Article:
Energy efficiency is often overlooked in debates over energy production and use. We often hear about renewable technologies like solar and wind, and there’s lots of talk about reducing carbon emissions by switching from coal-generated power to natural gas. If you are concerned about climate change, these are all important steps in reducing the carbon intensity of the U.S. economy. However, energy efficiency improvements and reducing total energy intensity have been shown to have a much greater impact on CO2 emissions than changing the supply-side of our energy consumption.
According to Forbes, the U.S. fracking boom and resulting rise in domestic oil output over the last decade displaced oil imports equivalent to 10% of domestic consumption. This is pretty impressive until you consider that reductions in driving and improvements in vehicle fuel efficiency saved a whopping 18%, nearly twice as much. Improvements were also made in the power generation sector, but just as with transportation, the majority of the carbon emissions reductions achieved were a direct result of decreasing energy intensity rather than switching fuels. According to CO2 scorecard, switching from coal to gas accounted for only 10% of the 2006–2011 drop in U.S. carbon emissions, while the rest was accounted for in reduced economy-wide energy intensity. In fact, according to Forbes, “Increased efficiency matters: lower consumption due to 1974–2010 drops in energy intensity was the largest single energy resource across the 11 IEA member countries’ aggregate total final consumption—bigger than oil, or than all other sources combined.” In other words, if those same countries used energy at the same intensity in 2010 as they did in 1974, 65% more energy would be used to produce the identical goods and services. To put that in context, just imagine what the energy bill would be at your establishment if you used 65% more energy to produce the same goods and services. If a typical QSR spends $5,000 on electricity and gas each month, an additional 65% represents $3,250 per month for a total of $8,250.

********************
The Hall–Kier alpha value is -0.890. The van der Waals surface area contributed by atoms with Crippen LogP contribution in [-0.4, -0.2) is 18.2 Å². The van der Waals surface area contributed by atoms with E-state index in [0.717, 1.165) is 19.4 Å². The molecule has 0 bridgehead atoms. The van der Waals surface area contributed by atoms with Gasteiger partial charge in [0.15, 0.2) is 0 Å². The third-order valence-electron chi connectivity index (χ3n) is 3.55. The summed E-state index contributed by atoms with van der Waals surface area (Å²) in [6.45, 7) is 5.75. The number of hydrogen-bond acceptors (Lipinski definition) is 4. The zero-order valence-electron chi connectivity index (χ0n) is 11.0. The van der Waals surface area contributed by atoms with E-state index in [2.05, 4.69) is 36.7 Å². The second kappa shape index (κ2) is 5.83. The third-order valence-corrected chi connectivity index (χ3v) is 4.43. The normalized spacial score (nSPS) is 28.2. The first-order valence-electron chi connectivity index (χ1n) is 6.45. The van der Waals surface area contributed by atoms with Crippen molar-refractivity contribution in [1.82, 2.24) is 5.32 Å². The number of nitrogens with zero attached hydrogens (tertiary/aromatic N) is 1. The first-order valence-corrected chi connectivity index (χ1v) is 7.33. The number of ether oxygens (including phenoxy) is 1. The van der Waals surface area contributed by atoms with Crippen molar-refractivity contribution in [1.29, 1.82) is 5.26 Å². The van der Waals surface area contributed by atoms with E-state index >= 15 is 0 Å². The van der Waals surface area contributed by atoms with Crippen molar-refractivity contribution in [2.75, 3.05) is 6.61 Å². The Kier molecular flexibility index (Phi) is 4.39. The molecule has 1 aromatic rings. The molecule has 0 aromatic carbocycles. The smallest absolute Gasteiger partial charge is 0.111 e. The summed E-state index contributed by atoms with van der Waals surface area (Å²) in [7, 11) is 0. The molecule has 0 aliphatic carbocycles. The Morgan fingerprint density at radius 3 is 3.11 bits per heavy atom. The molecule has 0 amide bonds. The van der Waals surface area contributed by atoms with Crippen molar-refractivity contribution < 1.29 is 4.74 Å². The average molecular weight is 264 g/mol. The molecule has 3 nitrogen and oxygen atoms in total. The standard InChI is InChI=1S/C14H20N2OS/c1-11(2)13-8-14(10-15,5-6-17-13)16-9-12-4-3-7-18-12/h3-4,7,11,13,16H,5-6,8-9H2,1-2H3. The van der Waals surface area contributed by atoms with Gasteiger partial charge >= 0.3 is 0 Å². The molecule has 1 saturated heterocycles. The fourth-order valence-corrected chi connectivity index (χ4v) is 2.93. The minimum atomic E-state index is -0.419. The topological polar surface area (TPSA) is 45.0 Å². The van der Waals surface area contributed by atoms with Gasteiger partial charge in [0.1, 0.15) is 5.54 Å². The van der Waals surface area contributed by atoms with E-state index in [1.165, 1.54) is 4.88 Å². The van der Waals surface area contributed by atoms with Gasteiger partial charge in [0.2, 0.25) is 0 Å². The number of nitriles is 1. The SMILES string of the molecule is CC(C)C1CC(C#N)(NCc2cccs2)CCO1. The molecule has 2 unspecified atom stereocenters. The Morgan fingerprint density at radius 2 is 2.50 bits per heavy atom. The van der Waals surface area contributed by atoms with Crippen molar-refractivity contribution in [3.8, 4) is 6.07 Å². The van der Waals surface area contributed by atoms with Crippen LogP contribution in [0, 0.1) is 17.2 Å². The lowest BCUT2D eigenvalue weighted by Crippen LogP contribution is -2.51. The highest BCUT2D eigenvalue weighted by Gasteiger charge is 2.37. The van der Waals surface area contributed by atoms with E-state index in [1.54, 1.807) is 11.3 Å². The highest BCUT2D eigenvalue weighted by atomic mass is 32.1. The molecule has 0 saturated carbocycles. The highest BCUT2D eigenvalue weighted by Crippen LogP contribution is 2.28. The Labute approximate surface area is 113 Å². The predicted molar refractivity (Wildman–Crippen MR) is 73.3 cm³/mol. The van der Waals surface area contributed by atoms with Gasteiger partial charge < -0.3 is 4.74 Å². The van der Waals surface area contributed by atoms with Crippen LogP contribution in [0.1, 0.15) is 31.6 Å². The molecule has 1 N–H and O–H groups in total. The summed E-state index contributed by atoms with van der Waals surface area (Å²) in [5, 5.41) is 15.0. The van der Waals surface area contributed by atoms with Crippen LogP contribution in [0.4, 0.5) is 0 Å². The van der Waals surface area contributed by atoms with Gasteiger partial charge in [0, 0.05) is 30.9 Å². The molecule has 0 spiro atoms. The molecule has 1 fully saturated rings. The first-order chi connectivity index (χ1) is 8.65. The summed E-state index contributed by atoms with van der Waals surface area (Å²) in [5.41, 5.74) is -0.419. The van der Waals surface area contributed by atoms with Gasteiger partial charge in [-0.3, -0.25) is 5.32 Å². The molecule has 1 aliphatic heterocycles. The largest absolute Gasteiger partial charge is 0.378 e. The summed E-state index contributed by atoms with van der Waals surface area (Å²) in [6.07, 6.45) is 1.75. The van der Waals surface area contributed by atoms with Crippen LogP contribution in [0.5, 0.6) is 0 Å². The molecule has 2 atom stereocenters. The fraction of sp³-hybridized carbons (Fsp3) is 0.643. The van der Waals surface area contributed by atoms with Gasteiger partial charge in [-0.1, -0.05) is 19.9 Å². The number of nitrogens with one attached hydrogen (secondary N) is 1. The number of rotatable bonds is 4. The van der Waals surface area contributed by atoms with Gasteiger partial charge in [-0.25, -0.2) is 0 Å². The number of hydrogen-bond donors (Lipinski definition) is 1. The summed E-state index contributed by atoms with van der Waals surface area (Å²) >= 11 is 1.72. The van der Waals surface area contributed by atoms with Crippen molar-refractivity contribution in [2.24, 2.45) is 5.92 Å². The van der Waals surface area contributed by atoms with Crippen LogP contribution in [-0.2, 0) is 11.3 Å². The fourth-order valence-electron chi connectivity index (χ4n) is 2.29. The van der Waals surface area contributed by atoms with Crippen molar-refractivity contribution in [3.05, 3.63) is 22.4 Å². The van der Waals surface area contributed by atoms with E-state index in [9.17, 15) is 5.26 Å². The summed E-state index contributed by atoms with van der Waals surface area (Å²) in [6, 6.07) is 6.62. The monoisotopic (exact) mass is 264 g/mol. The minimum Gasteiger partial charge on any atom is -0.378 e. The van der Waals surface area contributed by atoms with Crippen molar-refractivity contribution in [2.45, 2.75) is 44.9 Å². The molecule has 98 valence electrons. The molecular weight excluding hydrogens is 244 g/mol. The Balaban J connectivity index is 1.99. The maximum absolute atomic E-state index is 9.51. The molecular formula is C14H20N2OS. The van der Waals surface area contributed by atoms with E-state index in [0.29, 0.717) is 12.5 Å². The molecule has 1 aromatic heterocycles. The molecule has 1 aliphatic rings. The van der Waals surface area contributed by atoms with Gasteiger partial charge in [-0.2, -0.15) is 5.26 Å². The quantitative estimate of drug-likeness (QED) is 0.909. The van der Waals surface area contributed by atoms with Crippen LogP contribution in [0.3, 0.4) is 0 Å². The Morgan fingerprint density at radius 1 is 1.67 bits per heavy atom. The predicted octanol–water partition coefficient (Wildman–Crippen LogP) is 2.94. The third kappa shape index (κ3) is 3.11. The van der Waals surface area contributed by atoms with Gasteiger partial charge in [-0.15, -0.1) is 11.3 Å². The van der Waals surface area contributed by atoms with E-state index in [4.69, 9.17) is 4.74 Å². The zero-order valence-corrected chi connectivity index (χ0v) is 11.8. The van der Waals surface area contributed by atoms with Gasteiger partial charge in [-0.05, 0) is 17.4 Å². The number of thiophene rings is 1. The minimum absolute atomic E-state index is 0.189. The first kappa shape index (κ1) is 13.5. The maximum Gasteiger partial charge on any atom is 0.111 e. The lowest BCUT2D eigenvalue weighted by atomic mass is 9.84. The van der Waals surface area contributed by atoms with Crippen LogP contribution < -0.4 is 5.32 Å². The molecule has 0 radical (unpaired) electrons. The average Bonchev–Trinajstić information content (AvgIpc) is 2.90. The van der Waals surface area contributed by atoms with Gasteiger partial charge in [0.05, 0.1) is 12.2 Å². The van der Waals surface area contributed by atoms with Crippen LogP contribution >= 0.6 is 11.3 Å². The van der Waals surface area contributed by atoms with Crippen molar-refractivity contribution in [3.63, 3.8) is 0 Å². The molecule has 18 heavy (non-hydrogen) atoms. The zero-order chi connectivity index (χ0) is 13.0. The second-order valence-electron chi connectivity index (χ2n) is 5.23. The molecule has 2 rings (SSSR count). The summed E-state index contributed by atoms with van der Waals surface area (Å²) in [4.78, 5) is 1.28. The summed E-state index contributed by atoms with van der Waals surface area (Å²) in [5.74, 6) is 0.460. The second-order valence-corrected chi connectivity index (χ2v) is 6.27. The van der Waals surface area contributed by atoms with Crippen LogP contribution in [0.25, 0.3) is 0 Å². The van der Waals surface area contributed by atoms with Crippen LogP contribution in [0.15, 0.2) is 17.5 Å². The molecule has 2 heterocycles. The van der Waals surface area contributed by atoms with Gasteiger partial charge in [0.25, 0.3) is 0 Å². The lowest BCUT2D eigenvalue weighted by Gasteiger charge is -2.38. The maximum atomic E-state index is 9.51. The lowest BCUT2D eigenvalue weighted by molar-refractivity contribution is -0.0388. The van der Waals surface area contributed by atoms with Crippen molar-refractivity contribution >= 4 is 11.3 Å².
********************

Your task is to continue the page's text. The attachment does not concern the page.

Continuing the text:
So, why are people so excited about supply side savings rather than demand side energy reduction? For one, it is hard to visualize energy savings because we cannot see what we do not buy or use. Furthermore, we see images of sleek new solar projects and high-tech offshore wind farms that conjure visions of a new energy future. That is exciting! Energy efficiency is harder to capture in an image and therefore can be more difficult to market. The danger in this is that energy efficiency is often overlooked, even though energy efficiency measures are relatively easy to accomplish and represent the greatest opportunity for reducing energy intensity and costs, both at an individual store level and across the broader economy.
What can you do? There are many ways to increase energy efficiency, from replacing incandescent lighting with LEDs, to replacing old equipment, changing behavior, and installing energy management systems such as SiteSage. If a concerted effort is made to increase energy efficiency across the U.S economy, the results could be dramatic. In 2010, the United States spent a total of $1.2 trillion on energy. If the country achieved an aggregate savings of 15% through energy efficiency measures, that equals a savings of $180 billion per year. Not only would there be substantial cost savings, but efficiency measures would reduce carbon emissions and the need to build more electricity generation capacity for the grid. In this way, energy efficiency is the best way to both reduce costs and the need to increase grid generation capacity as well as decrease carbon emission and the energy intensity of the overall economy.